[NFB-Braille-Discussion] History of perkins brailler

Jasmyn Po jazzyep94 at yahoo.com
Sat Dec 7 21:50:56 UTC 2019

Which Braille writing device is your favorite? The slate and stylus, the Braille writer, or the Braille display? I like the slate and stylus because I could practice my Braille anywhere without having to worry about carrying a heavy Braille writer. I do have a braille writer but I haven't been able to use it a lot because go to school  and the only way I have to practice my Braille it is with the slate and stylus.

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  On Sat, Dec 7, 2019 at 2:28 PM, Josh Kennedy via NFB-Braille-Discussion<nfb-braille-discussion at nfbnet.org> wrote:   Hi,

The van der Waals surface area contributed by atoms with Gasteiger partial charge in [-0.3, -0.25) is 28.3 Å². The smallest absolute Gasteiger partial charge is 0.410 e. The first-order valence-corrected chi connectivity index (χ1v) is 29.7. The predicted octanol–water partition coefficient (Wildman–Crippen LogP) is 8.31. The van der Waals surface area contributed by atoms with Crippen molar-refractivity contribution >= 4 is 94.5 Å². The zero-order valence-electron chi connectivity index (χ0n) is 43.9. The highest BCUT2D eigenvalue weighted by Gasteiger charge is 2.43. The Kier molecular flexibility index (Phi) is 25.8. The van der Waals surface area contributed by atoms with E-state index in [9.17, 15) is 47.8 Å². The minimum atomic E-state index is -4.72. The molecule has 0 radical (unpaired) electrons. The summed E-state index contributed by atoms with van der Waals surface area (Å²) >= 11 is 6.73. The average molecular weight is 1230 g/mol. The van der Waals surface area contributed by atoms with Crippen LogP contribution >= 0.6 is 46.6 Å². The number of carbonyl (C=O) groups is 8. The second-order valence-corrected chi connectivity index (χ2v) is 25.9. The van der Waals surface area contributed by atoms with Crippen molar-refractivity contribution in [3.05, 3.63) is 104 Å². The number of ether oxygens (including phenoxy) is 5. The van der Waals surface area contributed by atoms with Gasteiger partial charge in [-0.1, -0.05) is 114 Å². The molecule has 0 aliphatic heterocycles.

I read the articles about the history of the perkins brailler. But none of the articles mention the electric brailler. They only mention the classic perkins and the next generation 2011 or so braillers. So what happened to the electric perkins brailler? When was it invented? If my memory is correct, from the brief time I used an electric brailler back in 2011, it requires much less force, than even the new next generation braillers. It's like writing with a braille display keyboard. But when was the electric brailler invented? I vaguely remember seeing one back in 1986 or so, when I was 4 or 5 years old at my school district's intermediate unit, IU, the place where I first learned braille. But my teacher of the visually impaired never let me use the electric brailler even though it was there and I saw the power cord and on/off switch and I wished I could use it, but could not. I liked using the electric brailler back in mid 2011 to take a math test at Lions world. It was different than my manual brailler and I could braille a lot faster with it. And it kind of sounded like a slower version of a braille embosser/printer. Oh and I really liked that all the dots came out consistently because a motor was probably used to punch the dots. I miss using that brailler. I wish I knew more about its history. My 12-year-old son who is sighted knows the basics of braille and how to use a brailler, even though he only spent two hours with the manual brailler. He can write some grade 1 braille that I taught to him. I wonder if he would like playing with an electric brailler if I bought one? But before I get one, I'll get a braille me display by innovision in February because I hear they have greatly improved since I had a prototype back in early to mid 2018. And since I read in church on sundays sometimes, if I ever needed a paper braille copy of the readings, from all the research I have done, an electric brailler would let me braille them out faster--even though I would need to read off the computer and transcribe them myself. It would only be 4 or 5 pages at most, of braille. 


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